Rosmersholm at the Duke of York’s Theatre review *****

Rosmersholm

Duke of York’s Theatre, 6th May 2019

Right finally a review that might conceivably be of some value to my solitary, loyal reader. Not that you should need me to tell you to go and see this. The proper critics and committed theatre bloggers will already have told you that. But I can heartily concur. Though I freely admit this is, in part, because I am awestruck by Hayley Attwell, who turns in an even better performance than she did in Measure for Measure at the Donmar, Labyrinth at Hampstead or The Pride at Trafalgar Studios.

Rosmersholm is apparently considered by many Ibsen aficionados to be his best play though it is rarely performed when compared to say, Hedda Gabler, Ghosts, The Wild Duck or The Master Builder. Now that normally just means it has some fatal flaw which the clever luvvies are prepared to forgive but which leaves us normal folk a bit nonplussed. Well, on the basis of this production, it is hard to see what has held it back from being as “popular” as Ibsen’s other works. The ethical, religious and political message is more pointed, the heroine, Rebecca West, more “contemporary”, the hero, Rosmer, more conflicted, the plot more transparent and the message more “relevant”, (though you should always be wary of people who vest past dramatists with “uncanny foresight” – it is human behaviour that doesn’t change). If you like your Ibsen social critique raw and bloody, and characterisation that doesn’t fanny around with dainty nuance, then this will be right up your street.

I have seen some reviews that imply that director Ian Rickson takes his time here. Nonsense. As in his other, superb, productions recently, Translations, The Birthday Party and The Goat, and his work with Jez Butterworth, he doesn’t feel the need to display any directorial excess, simply concentrating on forensically letting his actors breathe life into the text. Now of course I cannot be sure if the adaptor here, Duncan MacMillan, has taken liberties with Ibsen’s intent, never having seen the play before, (and having fallen behind, actually having never left the starting gate, with my Danish). If he has then good on him. It works. There is a bit of maladroit symbolism on show, a vision of a white horse which first appeared after Rosmer’s wife, Beata, committed suicide a year earlier by throwing herself into the waterwheel, but this no less grating than what’s served up in Lady From The Sea, Little Eyolf or, in the closest parallel, Ghosts. Oh, and there is of course, this being Ibsen, apparently some unintentional incest.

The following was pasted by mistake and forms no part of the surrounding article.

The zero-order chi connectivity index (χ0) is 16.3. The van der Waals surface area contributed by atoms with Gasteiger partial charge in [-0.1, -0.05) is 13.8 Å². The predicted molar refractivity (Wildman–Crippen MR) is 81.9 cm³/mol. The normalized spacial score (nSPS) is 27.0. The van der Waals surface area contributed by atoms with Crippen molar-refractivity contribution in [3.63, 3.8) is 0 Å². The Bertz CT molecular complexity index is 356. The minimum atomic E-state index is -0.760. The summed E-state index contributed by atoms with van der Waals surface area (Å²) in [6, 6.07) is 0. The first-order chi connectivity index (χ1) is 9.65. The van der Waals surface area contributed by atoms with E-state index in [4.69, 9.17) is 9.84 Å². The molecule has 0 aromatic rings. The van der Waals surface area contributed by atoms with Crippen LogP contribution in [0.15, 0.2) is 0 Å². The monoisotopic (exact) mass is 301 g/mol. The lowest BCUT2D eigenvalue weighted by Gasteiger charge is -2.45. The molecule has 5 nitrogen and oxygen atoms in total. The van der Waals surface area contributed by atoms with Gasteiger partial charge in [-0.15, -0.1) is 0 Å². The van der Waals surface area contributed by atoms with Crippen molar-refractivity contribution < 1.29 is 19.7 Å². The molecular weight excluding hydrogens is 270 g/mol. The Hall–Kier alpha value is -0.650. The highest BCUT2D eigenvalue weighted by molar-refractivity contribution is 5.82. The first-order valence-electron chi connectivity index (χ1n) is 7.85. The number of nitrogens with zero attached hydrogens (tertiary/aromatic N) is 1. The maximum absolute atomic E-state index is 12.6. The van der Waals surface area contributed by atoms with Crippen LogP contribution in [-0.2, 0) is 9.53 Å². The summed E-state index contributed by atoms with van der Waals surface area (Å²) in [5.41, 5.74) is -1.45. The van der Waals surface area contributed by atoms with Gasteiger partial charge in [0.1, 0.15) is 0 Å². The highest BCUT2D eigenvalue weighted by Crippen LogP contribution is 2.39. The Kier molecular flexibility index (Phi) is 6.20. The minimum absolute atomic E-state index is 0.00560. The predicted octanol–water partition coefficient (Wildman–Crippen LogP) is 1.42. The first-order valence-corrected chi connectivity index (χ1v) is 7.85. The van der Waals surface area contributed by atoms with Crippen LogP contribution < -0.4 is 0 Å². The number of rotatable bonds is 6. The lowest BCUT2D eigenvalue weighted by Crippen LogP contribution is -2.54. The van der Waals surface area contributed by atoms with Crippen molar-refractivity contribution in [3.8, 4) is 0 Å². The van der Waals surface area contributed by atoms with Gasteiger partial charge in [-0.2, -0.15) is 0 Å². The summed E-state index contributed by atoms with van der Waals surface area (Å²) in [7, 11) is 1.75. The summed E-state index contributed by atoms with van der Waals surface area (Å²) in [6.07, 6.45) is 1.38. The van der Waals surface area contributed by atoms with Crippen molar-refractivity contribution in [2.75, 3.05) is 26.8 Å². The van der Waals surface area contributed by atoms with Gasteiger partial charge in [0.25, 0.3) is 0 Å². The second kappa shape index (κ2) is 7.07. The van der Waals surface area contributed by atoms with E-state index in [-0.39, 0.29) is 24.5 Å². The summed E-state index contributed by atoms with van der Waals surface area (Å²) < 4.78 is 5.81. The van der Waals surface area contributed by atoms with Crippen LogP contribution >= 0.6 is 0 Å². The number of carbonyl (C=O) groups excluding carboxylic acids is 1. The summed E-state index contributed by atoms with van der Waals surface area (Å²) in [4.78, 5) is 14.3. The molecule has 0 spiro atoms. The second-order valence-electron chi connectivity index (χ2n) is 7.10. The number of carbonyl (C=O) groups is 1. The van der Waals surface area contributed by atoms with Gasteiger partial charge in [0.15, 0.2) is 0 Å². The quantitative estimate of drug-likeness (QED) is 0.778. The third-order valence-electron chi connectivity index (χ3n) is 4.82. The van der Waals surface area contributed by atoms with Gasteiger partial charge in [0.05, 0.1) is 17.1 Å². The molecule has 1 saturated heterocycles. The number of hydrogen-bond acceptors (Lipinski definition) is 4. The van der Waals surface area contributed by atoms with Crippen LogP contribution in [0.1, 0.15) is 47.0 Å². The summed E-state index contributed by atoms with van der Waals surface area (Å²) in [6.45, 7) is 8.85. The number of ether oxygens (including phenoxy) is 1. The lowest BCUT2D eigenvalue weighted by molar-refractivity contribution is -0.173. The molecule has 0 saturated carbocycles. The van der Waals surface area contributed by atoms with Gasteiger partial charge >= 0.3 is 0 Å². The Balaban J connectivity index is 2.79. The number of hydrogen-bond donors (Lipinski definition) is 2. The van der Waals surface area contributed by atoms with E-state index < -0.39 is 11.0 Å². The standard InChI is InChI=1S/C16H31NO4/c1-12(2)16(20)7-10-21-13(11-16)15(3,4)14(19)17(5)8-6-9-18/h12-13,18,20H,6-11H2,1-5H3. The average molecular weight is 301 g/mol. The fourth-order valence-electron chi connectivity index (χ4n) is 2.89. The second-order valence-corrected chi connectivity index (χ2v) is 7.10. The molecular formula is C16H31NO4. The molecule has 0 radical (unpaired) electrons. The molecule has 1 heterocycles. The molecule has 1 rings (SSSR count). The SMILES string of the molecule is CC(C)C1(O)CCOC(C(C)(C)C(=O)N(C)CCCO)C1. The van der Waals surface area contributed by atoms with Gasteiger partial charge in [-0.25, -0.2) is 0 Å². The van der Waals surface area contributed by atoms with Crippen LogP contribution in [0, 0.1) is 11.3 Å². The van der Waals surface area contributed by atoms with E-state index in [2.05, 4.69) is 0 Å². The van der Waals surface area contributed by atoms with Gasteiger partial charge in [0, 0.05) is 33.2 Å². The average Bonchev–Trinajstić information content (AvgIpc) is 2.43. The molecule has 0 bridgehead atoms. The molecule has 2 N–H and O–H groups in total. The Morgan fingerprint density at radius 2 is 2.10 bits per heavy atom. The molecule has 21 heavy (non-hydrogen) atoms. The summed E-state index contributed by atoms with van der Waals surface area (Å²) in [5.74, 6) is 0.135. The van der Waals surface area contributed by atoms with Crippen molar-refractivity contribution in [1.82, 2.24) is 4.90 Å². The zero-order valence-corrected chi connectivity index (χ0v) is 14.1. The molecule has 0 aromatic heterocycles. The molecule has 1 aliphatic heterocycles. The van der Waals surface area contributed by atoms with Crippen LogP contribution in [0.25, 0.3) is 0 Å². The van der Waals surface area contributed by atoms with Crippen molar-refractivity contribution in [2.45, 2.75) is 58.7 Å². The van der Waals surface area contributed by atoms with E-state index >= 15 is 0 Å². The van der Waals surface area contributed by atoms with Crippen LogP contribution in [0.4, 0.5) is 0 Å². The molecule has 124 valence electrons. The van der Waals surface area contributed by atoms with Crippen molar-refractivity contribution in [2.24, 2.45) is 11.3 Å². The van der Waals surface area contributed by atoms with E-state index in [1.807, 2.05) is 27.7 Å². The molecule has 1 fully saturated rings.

It is true that there is no escaping the melodrama of the conclusion, as the burden of guilt for the central couple becomes to much to bear, but frankly I want to be emotionally manipulated by great drama. There is a reason why the Greeks, Shakespeare, Ibsen and Miller still punch in the gut and it isn’t located in cosy domesticity. Of course it is hard to believe that in the space of 10 minutes Rebecca and Rosmer make their pact but it is not as if the two of them have been hiding their emotional dissonance up until then. Oh, and there is, of course apparently some unintentional incest. So even if deep-rooted shame is something few of us in 2019 might recognise, (look to our political class for confirmation), it doesn’t require too much of a leap of imagination to believe it of Norway in 1886.

I can also see why some might not take to Tom Burke’s “actorly” portrayal of John Rosmer. Mr Burke has a particular intonation and delivery, (last see by us in Schiller’s Don Carlos), which doesn’t always ring true but it does make his character’s intellectual life explicit. You make not entirely accept what Rosmer is feeling here, especially when it comes to his guilt about Beata, but you certainly now what he is thinking. Set against Ms Attwell’s restless, impulsive Rebecca, whose “freedom” almost overwhelms her, and Giles Terera’s inflexible, but oh so reasonable, brother-in-law Andreas Kroll, his anguished, grieving Rosmer soon makes sense.